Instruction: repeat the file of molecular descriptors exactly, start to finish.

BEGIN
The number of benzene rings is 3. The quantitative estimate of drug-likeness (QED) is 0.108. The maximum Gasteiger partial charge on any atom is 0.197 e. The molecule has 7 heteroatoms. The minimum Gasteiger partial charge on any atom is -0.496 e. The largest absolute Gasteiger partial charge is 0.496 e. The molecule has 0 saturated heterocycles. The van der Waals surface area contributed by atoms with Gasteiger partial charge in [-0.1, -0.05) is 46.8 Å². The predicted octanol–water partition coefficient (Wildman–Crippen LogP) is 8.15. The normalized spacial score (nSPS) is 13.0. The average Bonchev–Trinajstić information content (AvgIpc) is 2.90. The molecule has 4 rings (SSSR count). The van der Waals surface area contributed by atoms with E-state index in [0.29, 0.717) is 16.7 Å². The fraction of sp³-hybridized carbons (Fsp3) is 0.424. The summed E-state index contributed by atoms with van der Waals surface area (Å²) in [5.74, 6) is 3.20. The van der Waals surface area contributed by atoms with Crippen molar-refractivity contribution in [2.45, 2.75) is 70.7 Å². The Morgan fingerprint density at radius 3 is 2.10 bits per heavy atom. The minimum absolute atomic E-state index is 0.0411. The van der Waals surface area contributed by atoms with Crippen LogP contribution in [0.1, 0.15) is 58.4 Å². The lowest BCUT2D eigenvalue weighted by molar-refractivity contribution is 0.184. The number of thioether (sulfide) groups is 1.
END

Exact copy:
The number of benzene rings is 3. The quantitative estimate of drug-likeness (QED) is 0.108. The maximum Gasteiger partial charge on any atom is 0.197 e. The molecule has 7 heteroatoms. The minimum Gasteiger partial charge on any atom is -0.496 e. The largest absolute Gasteiger partial charge is 0.496 e. The molecule has 0 saturated heterocycles. The van der Waals surface area contributed by atoms with Gasteiger partial charge in [-0.1, -0.05) is 46.8 Å². The predicted octanol–water partition coefficient (Wildman–Crippen LogP) is 8.15. The normalized spacial score (nSPS) is 13.0. The average Bonchev–Trinajstić information content (AvgIpc) is 2.90. The molecule has 4 rings (SSSR count). The van der Waals surface area contributed by atoms with E-state index in [0.29, 0.717) is 16.7 Å². The fraction of sp³-hybridized carbons (Fsp3) is 0.424. The summed E-state index contributed by atoms with van der Waals surface area (Å²) in [5.74, 6) is 3.20. The van der Waals surface area contributed by atoms with Crippen molar-refractivity contribution in [2.45, 2.75) is 70.7 Å². The Morgan fingerprint density at radius 3 is 2.10 bits per heavy atom. The minimum absolute atomic E-state index is 0.0411. The van der Waals surface area contributed by atoms with Crippen LogP contribution in [0.1, 0.15) is 58.4 Å². The lowest BCUT2D eigenvalue weighted by molar-refractivity contribution is 0.184. The number of thioether (sulfide) groups is 1.